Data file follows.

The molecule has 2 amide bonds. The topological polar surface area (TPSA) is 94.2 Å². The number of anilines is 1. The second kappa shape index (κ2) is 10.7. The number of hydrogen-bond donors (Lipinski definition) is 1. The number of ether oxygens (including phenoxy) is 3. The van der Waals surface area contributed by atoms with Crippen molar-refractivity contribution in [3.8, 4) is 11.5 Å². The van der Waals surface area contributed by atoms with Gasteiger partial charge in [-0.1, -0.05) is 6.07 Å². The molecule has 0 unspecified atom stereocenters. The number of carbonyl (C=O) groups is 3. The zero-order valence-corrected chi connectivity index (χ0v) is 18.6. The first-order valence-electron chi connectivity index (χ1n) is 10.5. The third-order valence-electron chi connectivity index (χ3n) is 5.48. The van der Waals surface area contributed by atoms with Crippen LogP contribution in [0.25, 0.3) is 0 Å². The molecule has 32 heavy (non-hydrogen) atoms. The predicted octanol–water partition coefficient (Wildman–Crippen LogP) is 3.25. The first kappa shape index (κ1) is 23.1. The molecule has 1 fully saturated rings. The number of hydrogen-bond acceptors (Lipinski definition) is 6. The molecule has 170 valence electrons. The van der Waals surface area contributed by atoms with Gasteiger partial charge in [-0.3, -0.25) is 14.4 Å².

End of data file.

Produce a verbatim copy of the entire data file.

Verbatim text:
The molecule has 2 amide bonds. The topological polar surface area (TPSA) is 94.2 Å². The number of anilines is 1. The second kappa shape index (κ2) is 10.7. The number of hydrogen-bond donors (Lipinski definition) is 1. The number of ether oxygens (including phenoxy) is 3. The van der Waals surface area contributed by atoms with Crippen molar-refractivity contribution in [3.8, 4) is 11.5 Å². The van der Waals surface area contributed by atoms with Gasteiger partial charge in [-0.1, -0.05) is 6.07 Å². The molecule has 0 unspecified atom stereocenters. The number of carbonyl (C=O) groups is 3. The zero-order valence-corrected chi connectivity index (χ0v) is 18.6. The first-order valence-electron chi connectivity index (χ1n) is 10.5. The third-order valence-electron chi connectivity index (χ3n) is 5.48. The van der Waals surface area contributed by atoms with Crippen LogP contribution in [0.25, 0.3) is 0 Å². The molecule has 32 heavy (non-hydrogen) atoms. The predicted octanol–water partition coefficient (Wildman–Crippen LogP) is 3.25. The first kappa shape index (κ1) is 23.1. The molecule has 1 fully saturated rings. The number of hydrogen-bond acceptors (Lipinski definition) is 6. The molecule has 170 valence electrons. The van der Waals surface area contributed by atoms with Gasteiger partial charge in [-0.3, -0.25) is 14.4 Å².